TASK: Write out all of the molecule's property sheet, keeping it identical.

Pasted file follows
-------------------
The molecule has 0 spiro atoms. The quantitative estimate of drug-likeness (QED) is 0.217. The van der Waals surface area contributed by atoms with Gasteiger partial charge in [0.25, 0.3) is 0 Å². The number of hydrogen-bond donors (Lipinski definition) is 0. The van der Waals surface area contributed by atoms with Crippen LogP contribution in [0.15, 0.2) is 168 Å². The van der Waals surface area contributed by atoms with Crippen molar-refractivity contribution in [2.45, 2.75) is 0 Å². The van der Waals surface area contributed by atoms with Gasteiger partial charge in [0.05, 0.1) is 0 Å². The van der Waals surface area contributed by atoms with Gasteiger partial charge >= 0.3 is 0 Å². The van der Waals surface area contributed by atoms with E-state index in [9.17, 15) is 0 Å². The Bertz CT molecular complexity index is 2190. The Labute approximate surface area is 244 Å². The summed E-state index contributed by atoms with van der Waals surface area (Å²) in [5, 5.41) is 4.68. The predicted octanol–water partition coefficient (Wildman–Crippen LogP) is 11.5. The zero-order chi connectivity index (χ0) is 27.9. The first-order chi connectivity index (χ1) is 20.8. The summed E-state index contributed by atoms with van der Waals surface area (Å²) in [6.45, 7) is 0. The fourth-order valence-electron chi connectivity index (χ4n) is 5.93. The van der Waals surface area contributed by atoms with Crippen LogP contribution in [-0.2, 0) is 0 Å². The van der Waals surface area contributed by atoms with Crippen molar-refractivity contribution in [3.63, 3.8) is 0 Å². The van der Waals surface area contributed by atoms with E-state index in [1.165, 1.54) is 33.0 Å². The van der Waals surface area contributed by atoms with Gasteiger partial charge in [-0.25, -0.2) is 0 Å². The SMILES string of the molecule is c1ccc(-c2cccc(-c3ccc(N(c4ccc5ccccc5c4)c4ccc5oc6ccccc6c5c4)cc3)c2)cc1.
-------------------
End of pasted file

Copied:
The molecule has 0 spiro atoms. The quantitative estimate of drug-likeness (QED) is 0.217. The van der Waals surface area contributed by atoms with Gasteiger partial charge in [0.25, 0.3) is 0 Å². The number of hydrogen-bond donors (Lipinski definition) is 0. The van der Waals surface area contributed by atoms with Crippen LogP contribution in [0.15, 0.2) is 168 Å². The van der Waals surface area contributed by atoms with Crippen molar-refractivity contribution in [2.45, 2.75) is 0 Å². The van der Waals surface area contributed by atoms with Gasteiger partial charge in [0.05, 0.1) is 0 Å². The van der Waals surface area contributed by atoms with Gasteiger partial charge >= 0.3 is 0 Å². The van der Waals surface area contributed by atoms with E-state index in [9.17, 15) is 0 Å². The Bertz CT molecular complexity index is 2190. The Labute approximate surface area is 244 Å². The summed E-state index contributed by atoms with van der Waals surface area (Å²) in [5, 5.41) is 4.68. The predicted octanol–water partition coefficient (Wildman–Crippen LogP) is 11.5. The zero-order chi connectivity index (χ0) is 27.9. The first-order chi connectivity index (χ1) is 20.8. The summed E-state index contributed by atoms with van der Waals surface area (Å²) in [6.45, 7) is 0. The fourth-order valence-electron chi connectivity index (χ4n) is 5.93. The van der Waals surface area contributed by atoms with Crippen LogP contribution in [-0.2, 0) is 0 Å². The van der Waals surface area contributed by atoms with Crippen molar-refractivity contribution in [3.63, 3.8) is 0 Å². The van der Waals surface area contributed by atoms with E-state index in [1.165, 1.54) is 33.0 Å². The van der Waals surface area contributed by atoms with Gasteiger partial charge in [-0.25, -0.2) is 0 Å². The SMILES string of the molecule is c1ccc(-c2cccc(-c3ccc(N(c4ccc5ccccc5c4)c4ccc5oc6ccccc6c5c4)cc3)c2)cc1.